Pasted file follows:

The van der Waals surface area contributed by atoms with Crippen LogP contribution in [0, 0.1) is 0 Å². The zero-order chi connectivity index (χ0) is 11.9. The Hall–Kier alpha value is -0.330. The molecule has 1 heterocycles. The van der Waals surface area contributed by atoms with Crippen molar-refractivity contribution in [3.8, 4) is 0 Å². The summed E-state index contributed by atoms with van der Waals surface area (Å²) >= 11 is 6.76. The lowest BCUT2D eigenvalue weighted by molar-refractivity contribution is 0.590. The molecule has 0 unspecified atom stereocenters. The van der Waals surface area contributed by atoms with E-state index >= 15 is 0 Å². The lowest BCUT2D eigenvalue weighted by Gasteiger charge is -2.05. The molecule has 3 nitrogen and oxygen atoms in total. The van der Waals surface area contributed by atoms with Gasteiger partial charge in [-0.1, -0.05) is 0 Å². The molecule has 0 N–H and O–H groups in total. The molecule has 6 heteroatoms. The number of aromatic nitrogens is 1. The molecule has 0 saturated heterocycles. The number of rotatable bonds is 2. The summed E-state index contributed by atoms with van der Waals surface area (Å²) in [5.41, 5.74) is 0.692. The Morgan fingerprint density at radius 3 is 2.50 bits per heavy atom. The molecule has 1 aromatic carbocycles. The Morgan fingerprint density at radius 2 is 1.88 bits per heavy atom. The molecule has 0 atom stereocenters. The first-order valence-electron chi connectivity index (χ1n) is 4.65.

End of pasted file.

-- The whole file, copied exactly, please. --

The van der Waals surface area contributed by atoms with Crippen LogP contribution in [0, 0.1) is 0 Å². The zero-order chi connectivity index (χ0) is 11.9. The Hall–Kier alpha value is -0.330. The molecule has 1 heterocycles. The van der Waals surface area contributed by atoms with Crippen molar-refractivity contribution in [3.8, 4) is 0 Å². The summed E-state index contributed by atoms with van der Waals surface area (Å²) >= 11 is 6.76. The lowest BCUT2D eigenvalue weighted by molar-refractivity contribution is 0.590. The molecule has 0 unspecified atom stereocenters. The van der Waals surface area contributed by atoms with E-state index >= 15 is 0 Å². The lowest BCUT2D eigenvalue weighted by Gasteiger charge is -2.05. The molecule has 3 nitrogen and oxygen atoms in total. The van der Waals surface area contributed by atoms with Gasteiger partial charge in [-0.1, -0.05) is 0 Å². The molecule has 0 N–H and O–H groups in total. The molecule has 6 heteroatoms. The number of aromatic nitrogens is 1. The molecule has 0 saturated heterocycles. The number of rotatable bonds is 2. The summed E-state index contributed by atoms with van der Waals surface area (Å²) in [5.41, 5.74) is 0.692. The Morgan fingerprint density at radius 3 is 2.50 bits per heavy atom. The molecule has 1 aromatic carbocycles. The Morgan fingerprint density at radius 2 is 1.88 bits per heavy atom. The molecule has 0 atom stereocenters. The first-order valence-electron chi connectivity index (χ1n) is 4.65.